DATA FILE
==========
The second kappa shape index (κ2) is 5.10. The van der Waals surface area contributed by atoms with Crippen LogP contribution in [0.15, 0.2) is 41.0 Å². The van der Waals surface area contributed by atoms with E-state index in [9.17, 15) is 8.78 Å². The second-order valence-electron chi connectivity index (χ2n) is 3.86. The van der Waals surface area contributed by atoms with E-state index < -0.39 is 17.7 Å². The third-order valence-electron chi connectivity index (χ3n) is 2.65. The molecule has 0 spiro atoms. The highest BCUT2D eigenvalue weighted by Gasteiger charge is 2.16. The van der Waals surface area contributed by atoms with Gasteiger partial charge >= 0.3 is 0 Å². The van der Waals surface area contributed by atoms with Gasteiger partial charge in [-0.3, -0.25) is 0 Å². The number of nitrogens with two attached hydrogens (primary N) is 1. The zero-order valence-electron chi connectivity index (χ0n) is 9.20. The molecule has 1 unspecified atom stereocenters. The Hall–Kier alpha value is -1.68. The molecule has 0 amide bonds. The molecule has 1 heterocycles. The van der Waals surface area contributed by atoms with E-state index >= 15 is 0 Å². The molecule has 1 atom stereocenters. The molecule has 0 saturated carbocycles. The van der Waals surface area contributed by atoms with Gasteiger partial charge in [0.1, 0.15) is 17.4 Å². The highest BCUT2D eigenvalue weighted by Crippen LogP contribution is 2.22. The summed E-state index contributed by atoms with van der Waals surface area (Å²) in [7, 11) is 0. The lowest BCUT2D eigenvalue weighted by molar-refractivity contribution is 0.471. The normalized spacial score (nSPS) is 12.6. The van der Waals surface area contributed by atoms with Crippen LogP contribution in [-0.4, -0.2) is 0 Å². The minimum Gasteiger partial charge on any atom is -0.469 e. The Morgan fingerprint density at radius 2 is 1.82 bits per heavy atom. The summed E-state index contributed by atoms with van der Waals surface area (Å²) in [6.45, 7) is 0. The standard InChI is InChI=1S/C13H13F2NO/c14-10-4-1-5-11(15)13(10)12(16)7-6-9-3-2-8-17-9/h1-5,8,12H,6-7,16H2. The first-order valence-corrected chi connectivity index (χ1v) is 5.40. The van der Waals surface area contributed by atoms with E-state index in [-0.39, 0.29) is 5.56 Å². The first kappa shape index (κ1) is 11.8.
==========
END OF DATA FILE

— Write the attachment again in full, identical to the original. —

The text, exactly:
The second kappa shape index (κ2) is 5.10. The van der Waals surface area contributed by atoms with Crippen LogP contribution in [0.15, 0.2) is 41.0 Å². The van der Waals surface area contributed by atoms with E-state index in [9.17, 15) is 8.78 Å². The second-order valence-electron chi connectivity index (χ2n) is 3.86. The van der Waals surface area contributed by atoms with E-state index < -0.39 is 17.7 Å². The third-order valence-electron chi connectivity index (χ3n) is 2.65. The molecule has 0 spiro atoms. The highest BCUT2D eigenvalue weighted by Gasteiger charge is 2.16. The van der Waals surface area contributed by atoms with Gasteiger partial charge >= 0.3 is 0 Å². The van der Waals surface area contributed by atoms with Gasteiger partial charge in [-0.3, -0.25) is 0 Å². The number of nitrogens with two attached hydrogens (primary N) is 1. The zero-order valence-electron chi connectivity index (χ0n) is 9.20. The molecule has 1 unspecified atom stereocenters. The Hall–Kier alpha value is -1.68. The molecule has 0 amide bonds. The molecule has 1 heterocycles. The van der Waals surface area contributed by atoms with E-state index >= 15 is 0 Å². The molecule has 1 atom stereocenters. The molecule has 0 saturated carbocycles. The van der Waals surface area contributed by atoms with Gasteiger partial charge in [0.1, 0.15) is 17.4 Å². The highest BCUT2D eigenvalue weighted by Crippen LogP contribution is 2.22. The summed E-state index contributed by atoms with van der Waals surface area (Å²) in [7, 11) is 0. The lowest BCUT2D eigenvalue weighted by molar-refractivity contribution is 0.471. The normalized spacial score (nSPS) is 12.6. The van der Waals surface area contributed by atoms with Crippen LogP contribution in [-0.4, -0.2) is 0 Å². The minimum Gasteiger partial charge on any atom is -0.469 e. The Morgan fingerprint density at radius 2 is 1.82 bits per heavy atom. The summed E-state index contributed by atoms with van der Waals surface area (Å²) in [6.45, 7) is 0. The standard InChI is InChI=1S/C13H13F2NO/c14-10-4-1-5-11(15)13(10)12(16)7-6-9-3-2-8-17-9/h1-5,8,12H,6-7,16H2. The first-order valence-corrected chi connectivity index (χ1v) is 5.40. The van der Waals surface area contributed by atoms with E-state index in [-0.39, 0.29) is 5.56 Å². The first kappa shape index (κ1) is 11.8.